Hender Scheme is a line of leather apparel and homegoods made by a Tokyo-based craftsman whose sneakers take close to a year to produce and sell for nearly $1000, without hesitating on the shelves. The company’s founder, Ryo Kashiwazaki, says that creating an exclusive product is not his goal, neither is pleasing his customers. He says, “We are not necessarily making these shoes to impact sneaker culture, but it’s more important for us to do it the way we like.”
His way is that of a modern Japanese craftsman, known for caring for the elemental materials, tools, family traditions, and each motion involved in creating something by hand. But what motivates this level of considerate attention?
Kashiwazaki is practicing shokunin, the Japanese concept of ‘mastering one’s profession’ implying a certain pride and spiritual devotion to the work.
Shokunin means not only having technical skill, but also implies an attitude and social consciousness… a social obligation to work his best for the general welfare of the people, [an] obligation both material and spiritual. -Tashio Odate Nagyszalanczy
In the west, we rarely include a spiritual devotion into our concept of work. Or if we include spiritual devotion, it’s more related to why we work, rather than how we work. We certainly have a sense of obligation to our work, but not the type of obligation that values work as a channel to the sacred. I think the type of obligation we see through those that practice shokunin is more like the obligation we have to things we believe to be precious like the ocean or a broken heart. If we are obligated to our work this way, we have no choice but to treat it with awe.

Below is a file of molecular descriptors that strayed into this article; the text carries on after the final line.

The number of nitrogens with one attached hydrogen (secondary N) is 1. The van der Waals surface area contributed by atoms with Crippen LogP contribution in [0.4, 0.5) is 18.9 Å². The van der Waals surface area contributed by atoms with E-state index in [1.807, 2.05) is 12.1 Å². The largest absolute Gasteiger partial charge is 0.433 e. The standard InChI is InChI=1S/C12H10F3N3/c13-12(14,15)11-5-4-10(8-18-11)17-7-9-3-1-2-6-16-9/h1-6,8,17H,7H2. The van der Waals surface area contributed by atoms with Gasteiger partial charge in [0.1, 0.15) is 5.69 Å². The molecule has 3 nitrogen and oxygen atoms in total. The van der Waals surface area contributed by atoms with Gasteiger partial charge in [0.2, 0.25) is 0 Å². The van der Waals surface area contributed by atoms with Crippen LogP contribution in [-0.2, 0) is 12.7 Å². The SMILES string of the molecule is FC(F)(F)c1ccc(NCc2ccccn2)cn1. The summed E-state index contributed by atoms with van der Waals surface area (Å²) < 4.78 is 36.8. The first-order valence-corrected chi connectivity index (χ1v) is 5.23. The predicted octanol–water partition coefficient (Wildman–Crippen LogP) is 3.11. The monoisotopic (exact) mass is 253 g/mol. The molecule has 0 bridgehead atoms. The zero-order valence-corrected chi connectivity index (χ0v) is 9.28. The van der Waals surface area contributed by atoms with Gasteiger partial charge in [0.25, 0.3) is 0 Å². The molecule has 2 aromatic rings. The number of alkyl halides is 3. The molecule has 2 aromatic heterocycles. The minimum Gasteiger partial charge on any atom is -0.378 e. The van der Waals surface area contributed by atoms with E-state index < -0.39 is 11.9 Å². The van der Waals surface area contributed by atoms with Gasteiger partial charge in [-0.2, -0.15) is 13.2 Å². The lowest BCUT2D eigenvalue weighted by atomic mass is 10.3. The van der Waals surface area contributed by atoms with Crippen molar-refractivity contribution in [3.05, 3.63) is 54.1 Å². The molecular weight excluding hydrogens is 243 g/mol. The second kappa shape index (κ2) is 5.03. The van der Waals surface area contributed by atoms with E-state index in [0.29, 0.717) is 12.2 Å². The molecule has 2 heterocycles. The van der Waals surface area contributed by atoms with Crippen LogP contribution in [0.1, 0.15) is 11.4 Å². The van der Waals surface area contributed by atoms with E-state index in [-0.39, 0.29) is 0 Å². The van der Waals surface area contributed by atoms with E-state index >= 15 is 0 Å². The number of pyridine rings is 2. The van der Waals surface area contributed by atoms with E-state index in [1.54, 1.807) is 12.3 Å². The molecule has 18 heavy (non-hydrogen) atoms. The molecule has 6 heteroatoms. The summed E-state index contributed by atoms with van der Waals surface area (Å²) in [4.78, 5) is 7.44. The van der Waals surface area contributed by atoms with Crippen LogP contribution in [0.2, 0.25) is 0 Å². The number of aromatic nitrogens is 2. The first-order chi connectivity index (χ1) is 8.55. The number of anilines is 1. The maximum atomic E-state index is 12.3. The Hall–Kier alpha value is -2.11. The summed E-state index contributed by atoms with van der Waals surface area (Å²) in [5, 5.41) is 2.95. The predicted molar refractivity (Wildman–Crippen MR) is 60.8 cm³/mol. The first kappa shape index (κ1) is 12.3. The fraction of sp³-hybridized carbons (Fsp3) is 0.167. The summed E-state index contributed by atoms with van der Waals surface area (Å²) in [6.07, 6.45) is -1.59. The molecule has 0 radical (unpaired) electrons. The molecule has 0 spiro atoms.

This newfound awe for our work doesn’t only apply to the purpose of what we do. It can also apply to the tools of our work as well. Japan’s Ministry of International Trade and Industry has a certification called, “Master of Japanese Traditional Crafts for Blade Grinding and Sharpening” dedicated to the care of knives. A Kamikoto knife is crafted by a 19-step process that takes several years to complete. Japanese craftsman care for their tools with as much care as the finished product of those tools. The tools are passed down through the generations. Pride in the craft is passed down as well. “I learned this from my great grandfather,” we hear them say. If we considered the work that we do and the tools we use to do it, do we feel more exhausted or proud? Are we working as if to leave something behind for the next generation? Do we think of our work as a prayer, or simply an obligation?
Kashiwazaki’s shoes sell for $1000 a pair because he’s more interested in doing the work “the way he likes” rather than trying to impact sneaker culture. I’m guilty of working to impact nonprofit culture. I do this because I’m legitimately trying to leave something for future generations. But, the shokunin way teaches us that we leave something for future generations simply by submitting to the disciplines of our work, rather than trying to be noticed or significant.
If my work were to take on a shokunin quality, I would stop worrying about significance. I would slow down long enough to study the basic elements that make up the skills I am practicing. I would step back far enough to see what the thousands of emails and documents are adding up to for the next generation. I would find someone who is masterful at this work and ask if I can suit up and work beside them. I would consider if my tools are dull or sharp.